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Déjà Vu in Dallas: What Comes Next After the Latest Cowboys Playoff Collapse?

Jerry Jones has said he would make a deal with the devil for a Super Bowl. Something will have to change in Dallas for that to become possible.

Getty Images/Ringer illustration

“There is absolutely nothing, short of the health and goodwill of the people I care about, there’s nothing that means more to me than if I could get a Super Bowl,” Dallas Cowboys owner Jerry Jones said at the NFL combine back in 2019. “Nothing.”

A couple of years later, Jones was asked whether he would make a deal with the devil for a Super Bowl.

“I found that he’s not quite as responsive to one’s individual ask as you might think,” Jones said. “I’m not trying to be sacrilegious here, but the facts are that I would. Right now, if I could, and I knew that I had a good chance to do it, I’d do anything known to man to get in a Super Bowl.”

Earlier this season, Jones described winning a Super Bowl as the “absolute glory hole.”

If that is how Jones describes winning a Super Bowl, then I shudder to think how he would describe Dallas’s 48-32 loss to the Packers on Sunday. The final score doesn’t do the game justice. The Cowboys were embarrassed from the opening drive and were down 32 points in the fourth quarter.

Dallas allowed the most points in a playoff game in team history. Green Bay had 20 points before Cowboys receiver CeeDee Lamb had a catch. Packers quarterback Jordan Love finished one point off of a perfect passer rating versus Dallas’s vaunted defense. When Green Bay went up 27-0, the Packers had more interception return yards (64) than Prescott had passing yards to his own team (61), per ESPN Stats & Info.

“I don’t think anyone,” Cowboys head coach Mike McCarthy said after the game, “saw this coming.”

Jones is the Cowboys owner, but he is also a Cowboys fan, and Cowboys fans are like Charlie Brown. They know that no matter how tempting the football looks, it will be ripped out from underneath them. But this Dallas team was one of the most convincing Lucys in years. The offense ranked fourth in points, the defense was perhaps the league’s most disruptive, and the rookie kicker set the franchise record for points in a season. Cowboys fans bought in, hoping for something different. But instead, the Cowboys once again brought their worst right when everyone expected their best. Dallas has been associated with playoff disappointment for decades, but Sunday was its masterpiece. Now Jones has to figure out how to lead this team back to, uh, glory.

The Cowboys are now—and forever will be—the first 2-seed to lose to a 7-seed in the NFL postseason since the league expanded the format. It’s fitting because this game felt like the March Madness game in which a 3-seeded Duke team playing with the weight of the world on its shoulders whimpered against a 14-seed Mercer playing with house money. And like a basketball upset, it started with Dallas’s best two players completely out of rhythm.

Quarterback Dak Prescott bewilderingly failed to have any kind of connection with Lamb while the game was close. Prescott missed Lamb’s outstretched arms by inches on a third-and-8 on Dallas’s first drive. After that play, McCarthy talked to Lamb on the sideline, and Prescott and Lamb looked exasperated talking to each other in the first quarter. Lamb, who led the NFL and set a Cowboys franchise record with 135 catches this season, finished with nine catches for 110 yards in this game—but almost all of that came after announcer Greg Olsen was questioning whether the Packers should bench their starters. Desperate to get Lamb the ball, Prescott forced one to him out of the two-minute warning, but Packers safety Darnell Savage jumped the route for a pick-six.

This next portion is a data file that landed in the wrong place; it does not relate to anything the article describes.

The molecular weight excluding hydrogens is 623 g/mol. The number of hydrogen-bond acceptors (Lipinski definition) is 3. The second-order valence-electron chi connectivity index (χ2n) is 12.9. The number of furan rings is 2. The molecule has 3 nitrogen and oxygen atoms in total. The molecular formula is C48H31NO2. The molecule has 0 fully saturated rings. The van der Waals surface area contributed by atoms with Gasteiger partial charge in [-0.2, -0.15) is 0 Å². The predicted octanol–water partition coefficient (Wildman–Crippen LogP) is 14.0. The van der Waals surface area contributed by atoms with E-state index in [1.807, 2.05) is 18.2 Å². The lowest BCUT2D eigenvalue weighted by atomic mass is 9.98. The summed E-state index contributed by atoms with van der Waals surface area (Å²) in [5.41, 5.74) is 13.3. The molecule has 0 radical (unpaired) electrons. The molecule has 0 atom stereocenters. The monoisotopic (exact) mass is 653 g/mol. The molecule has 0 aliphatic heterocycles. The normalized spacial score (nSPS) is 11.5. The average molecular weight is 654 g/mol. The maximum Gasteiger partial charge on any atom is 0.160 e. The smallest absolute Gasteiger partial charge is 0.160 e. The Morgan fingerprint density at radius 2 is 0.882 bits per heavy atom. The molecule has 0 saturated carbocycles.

It was Prescott’s second interception of the game, after he threw a pick to cornerback Jaire Alexander, who won a physical battle for the ball, on Dallas’s second drive.

Dak’s interceptions were eerily reminiscent of last year’s loss to San Francisco in the divisional round, when Prescott also threw interceptions on the second and fourth drives of the game. The year before that, Prescott failed to get the ball spiked after a failed QB draw with 14 seconds left in the game, ending Dallas’s season in the wild-card round. At this point, Prescott’s playoff failures define his career.

“I sucked tonight,” Prescott said after the game.

But most of the ire from this game will rightfully be directed at McCarthy and the coaching staff. In a season when Dallas dominated by throwing on offense and playing man on defense, Dallas came out running and playing zone. Love shredded Dallas, starting 8-of-10 for 135 yards vs. zone coverage. It wasn’t the only mistake from the Cowboys. Micah Parsons was dropped into coverage on an early third-and-9, leading to a Packers conversion. A Dallas defender ran into the Packers punt returner on what should have been a fair catch, drawing a penalty that moved the ball from the 9-yard line to the 24-yard line (Super Bowl teams can usually defend a fair catch, but not Dallas). Packers tight end Luke Musgrave caught the game-sealing touchdown by getting about as wide open as humanly possible. The Cowboys killed their own comeback attempt by committing a penalty on a two-point conversion, which is supposed to be the best—and most buttoned-up—play an offense has. It was the classic lack of attention to detail that McCarthy teams have come to embody. But the best way to illustrate how thoroughly McCarthy was outcoached by Matt LaFleur, the man who replaced him, is through timeouts.